Brian Cunningham was a local footy star and a school teacher with a comfortable career path, but even he couldn’t have predicted his meteoric leadership rise.
He played for Port Adelaide in the SANFL through the 1970s and into the early eighties, playing 256 games and winning multiple premierships. But there was no leadership plan or strategy when the club captaincy fell into his lap, so Brian leaned on his teaching skills to engage his team mates.
“Because I was university trained, I think through education, one of the things that I always say is that my teaching career taught me enormous amounts around people and how you deal with people and particularly how you communicate with people,” Brian told Bushy Martin on the Get Invested podcast.
“The more you tell them how good they are the better they get. And this whole focus on strength building, (Port Adelaide coach) John Cahill wasn’t someone who focused necessarily on weaknesses. He focused on the people’s strengths, and that, for me, has always been a big learning and I’ve carried it right through to today, that this whole strength building space is messy.”
Brian counted South Australia’s most highly respected and imposing sporting leaders, Port Adelaide legends John Cahill and Fos Williams, as his mentors, but learned just as much from every day people.
“You come across people in all walks of life in all ways, everyone has a story to tell and there’s always something about people that, because I’m a bit of a people watcher, that you go, ‘I reckon there’s something I can learn about that person’, how they did that, and what can you take out of that.
“People are motivated by different things. Is it achievement or is it working with people? Is it power or is it those sorts of things? Yep, or a bit of each of those, but understanding when you deal with people what their prime source of motivation is or how they are best motivated is a really interesting thing.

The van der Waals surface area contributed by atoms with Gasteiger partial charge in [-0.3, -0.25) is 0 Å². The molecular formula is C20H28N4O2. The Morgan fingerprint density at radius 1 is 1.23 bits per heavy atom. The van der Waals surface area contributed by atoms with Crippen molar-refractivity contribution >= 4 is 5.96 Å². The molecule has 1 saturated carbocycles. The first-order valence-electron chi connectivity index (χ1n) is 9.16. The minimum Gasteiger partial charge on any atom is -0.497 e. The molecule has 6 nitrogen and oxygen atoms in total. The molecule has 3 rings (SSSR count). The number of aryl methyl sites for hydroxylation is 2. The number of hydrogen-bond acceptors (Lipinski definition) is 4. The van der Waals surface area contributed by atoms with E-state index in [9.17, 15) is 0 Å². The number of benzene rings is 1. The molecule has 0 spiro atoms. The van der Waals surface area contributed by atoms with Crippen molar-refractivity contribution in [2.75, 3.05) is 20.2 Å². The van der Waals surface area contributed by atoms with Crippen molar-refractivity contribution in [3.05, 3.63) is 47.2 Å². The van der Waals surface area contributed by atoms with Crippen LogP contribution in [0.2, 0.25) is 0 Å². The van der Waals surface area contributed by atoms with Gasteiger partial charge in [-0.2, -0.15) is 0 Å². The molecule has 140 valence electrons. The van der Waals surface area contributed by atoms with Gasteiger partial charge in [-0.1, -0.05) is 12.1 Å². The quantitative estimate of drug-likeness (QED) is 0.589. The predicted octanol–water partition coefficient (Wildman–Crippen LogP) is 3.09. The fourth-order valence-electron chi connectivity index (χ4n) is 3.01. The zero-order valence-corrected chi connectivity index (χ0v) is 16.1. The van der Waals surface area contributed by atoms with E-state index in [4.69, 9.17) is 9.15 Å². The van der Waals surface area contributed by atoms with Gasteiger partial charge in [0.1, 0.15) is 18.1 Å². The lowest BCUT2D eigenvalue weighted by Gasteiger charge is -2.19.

“I do a lot of coaching nowadays. You understand people, understand them well, know what makes them tick. The more you understand someone the better you can work with them to make them better.”
After transitioning out of teaching Brian’s next big jump was taking on the role of CEO of his beloved club, the Port Magpies, and leading the transition from the local SANFL competition to the national AFL.
Not only did Brian and his team win the AFL licence, the club’s net assets rose from $200,000 in 1992 to around $6 million just five years later.
“I go back to the work thing, hard work,” Brian said.
“We didn’t get it by just sitting back and expecting it to happen. We worked really hard. That (AFL licence) tender was a 600-page tender which the Board and I wrote, and it was a really compelling piece of work that said this is what we think we can do in terms of crowds, these are the sorts of profits we think we’ll have. This is what we’ll add to the national competition. This is how we’ll support the local competition with the dividends back, all of that stuff.
“So all of that was really well worked through and as it turned out, when we really sat back and we had a look at the business plan for the first three years of that entry to the AFL competition, we by far and away exceeded what we won the tender with. We were the most profitable club in the AFL in our first three years of entry. We had an average profit of just over a million dollars.”
Not content with his achievements at Port Adelaide, Brian entered the public sector to oversee $500 million South Australian government departments.
“It was a hard challenge to try and go from a high performance organisation like a football club with a lot of success and people who had specific roles and they were great at what they were doing and the success was measurable every week and every year, to government where things weren’t as measurable,” Brian said.
“Still some really good people in there, and you know governments can achieve a lot. Unfortunately, the politics probably gets in the way of the business.”
Now focused on business consulting and leadership coaching, Brian said his ultimate learning is that it isn’t just about him.
“It’s the whole thing about getting people to go with you and the way you go about it, and the whole team thing,” he said.
“I’ve had really good people supporting me, around me and mentoring me and I’m probably sensible enough to understand I’m not good at many things, but I’m good at certain things. If you get good people around you it makes a swag of difference.”
Listen to the full interview here.
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